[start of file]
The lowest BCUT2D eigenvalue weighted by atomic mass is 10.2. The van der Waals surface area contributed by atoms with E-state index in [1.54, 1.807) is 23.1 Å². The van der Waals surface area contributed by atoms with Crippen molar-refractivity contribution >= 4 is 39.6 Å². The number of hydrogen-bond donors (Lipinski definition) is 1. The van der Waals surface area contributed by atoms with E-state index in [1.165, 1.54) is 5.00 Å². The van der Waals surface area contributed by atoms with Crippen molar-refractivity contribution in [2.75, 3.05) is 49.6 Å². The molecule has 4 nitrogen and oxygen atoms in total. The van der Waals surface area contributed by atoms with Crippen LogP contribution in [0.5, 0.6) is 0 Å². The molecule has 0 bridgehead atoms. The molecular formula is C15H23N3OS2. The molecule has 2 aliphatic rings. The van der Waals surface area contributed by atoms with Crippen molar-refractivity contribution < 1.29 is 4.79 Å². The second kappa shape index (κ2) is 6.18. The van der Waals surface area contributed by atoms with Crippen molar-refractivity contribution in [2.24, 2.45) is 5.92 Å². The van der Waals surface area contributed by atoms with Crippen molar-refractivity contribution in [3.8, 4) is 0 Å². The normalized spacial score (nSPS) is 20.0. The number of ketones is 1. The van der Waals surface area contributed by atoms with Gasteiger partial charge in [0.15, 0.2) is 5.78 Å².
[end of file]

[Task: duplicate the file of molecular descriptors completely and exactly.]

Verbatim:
The lowest BCUT2D eigenvalue weighted by atomic mass is 10.2. The van der Waals surface area contributed by atoms with E-state index in [1.54, 1.807) is 23.1 Å². The van der Waals surface area contributed by atoms with Crippen molar-refractivity contribution >= 4 is 39.6 Å². The number of hydrogen-bond donors (Lipinski definition) is 1. The van der Waals surface area contributed by atoms with E-state index in [1.165, 1.54) is 5.00 Å². The van der Waals surface area contributed by atoms with Crippen molar-refractivity contribution in [2.75, 3.05) is 49.6 Å². The molecule has 4 nitrogen and oxygen atoms in total. The van der Waals surface area contributed by atoms with Crippen LogP contribution in [0.5, 0.6) is 0 Å². The molecule has 0 bridgehead atoms. The molecular formula is C15H23N3OS2. The molecule has 2 aliphatic rings. The van der Waals surface area contributed by atoms with Crippen molar-refractivity contribution < 1.29 is 4.79 Å². The second kappa shape index (κ2) is 6.18. The van der Waals surface area contributed by atoms with Crippen molar-refractivity contribution in [2.24, 2.45) is 5.92 Å². The van der Waals surface area contributed by atoms with Crippen molar-refractivity contribution in [3.8, 4) is 0 Å². The normalized spacial score (nSPS) is 20.0. The number of ketones is 1. The van der Waals surface area contributed by atoms with Gasteiger partial charge in [0.15, 0.2) is 5.78 Å².